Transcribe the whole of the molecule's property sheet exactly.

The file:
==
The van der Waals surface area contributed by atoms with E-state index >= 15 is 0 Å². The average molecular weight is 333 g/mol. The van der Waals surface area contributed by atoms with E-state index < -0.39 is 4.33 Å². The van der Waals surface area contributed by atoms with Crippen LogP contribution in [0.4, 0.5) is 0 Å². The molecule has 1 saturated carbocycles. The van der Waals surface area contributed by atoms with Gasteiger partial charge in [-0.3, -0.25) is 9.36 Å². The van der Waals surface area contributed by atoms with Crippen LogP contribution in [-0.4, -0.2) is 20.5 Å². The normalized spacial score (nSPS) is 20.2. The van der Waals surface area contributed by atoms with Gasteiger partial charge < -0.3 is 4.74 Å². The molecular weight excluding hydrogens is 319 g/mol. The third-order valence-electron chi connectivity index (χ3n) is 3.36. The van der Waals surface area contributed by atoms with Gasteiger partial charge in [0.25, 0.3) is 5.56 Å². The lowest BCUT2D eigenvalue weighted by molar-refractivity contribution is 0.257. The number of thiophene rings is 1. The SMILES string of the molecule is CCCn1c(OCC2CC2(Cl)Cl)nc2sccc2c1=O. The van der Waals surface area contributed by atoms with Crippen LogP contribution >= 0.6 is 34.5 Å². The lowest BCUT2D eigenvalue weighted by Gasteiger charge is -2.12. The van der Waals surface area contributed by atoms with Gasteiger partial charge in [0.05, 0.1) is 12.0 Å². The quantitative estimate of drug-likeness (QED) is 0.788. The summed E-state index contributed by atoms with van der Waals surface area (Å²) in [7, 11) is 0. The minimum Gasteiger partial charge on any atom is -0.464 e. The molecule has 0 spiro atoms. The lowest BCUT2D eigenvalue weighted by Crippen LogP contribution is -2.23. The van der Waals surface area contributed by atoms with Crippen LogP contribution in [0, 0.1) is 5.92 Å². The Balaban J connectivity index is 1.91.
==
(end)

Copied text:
The van der Waals surface area contributed by atoms with E-state index >= 15 is 0 Å². The average molecular weight is 333 g/mol. The van der Waals surface area contributed by atoms with E-state index < -0.39 is 4.33 Å². The van der Waals surface area contributed by atoms with Crippen LogP contribution in [0.4, 0.5) is 0 Å². The molecule has 1 saturated carbocycles. The van der Waals surface area contributed by atoms with Gasteiger partial charge in [-0.3, -0.25) is 9.36 Å². The van der Waals surface area contributed by atoms with Crippen LogP contribution in [-0.4, -0.2) is 20.5 Å². The normalized spacial score (nSPS) is 20.2. The van der Waals surface area contributed by atoms with Gasteiger partial charge < -0.3 is 4.74 Å². The molecular weight excluding hydrogens is 319 g/mol. The third-order valence-electron chi connectivity index (χ3n) is 3.36. The van der Waals surface area contributed by atoms with Gasteiger partial charge in [0.25, 0.3) is 5.56 Å². The lowest BCUT2D eigenvalue weighted by molar-refractivity contribution is 0.257. The number of thiophene rings is 1. The SMILES string of the molecule is CCCn1c(OCC2CC2(Cl)Cl)nc2sccc2c1=O. The van der Waals surface area contributed by atoms with Crippen LogP contribution >= 0.6 is 34.5 Å². The lowest BCUT2D eigenvalue weighted by Gasteiger charge is -2.12. The van der Waals surface area contributed by atoms with Gasteiger partial charge in [0.05, 0.1) is 12.0 Å². The quantitative estimate of drug-likeness (QED) is 0.788. The summed E-state index contributed by atoms with van der Waals surface area (Å²) in [7, 11) is 0. The minimum Gasteiger partial charge on any atom is -0.464 e. The molecule has 0 spiro atoms. The lowest BCUT2D eigenvalue weighted by Crippen LogP contribution is -2.23. The van der Waals surface area contributed by atoms with Crippen LogP contribution in [0, 0.1) is 5.92 Å². The Balaban J connectivity index is 1.91.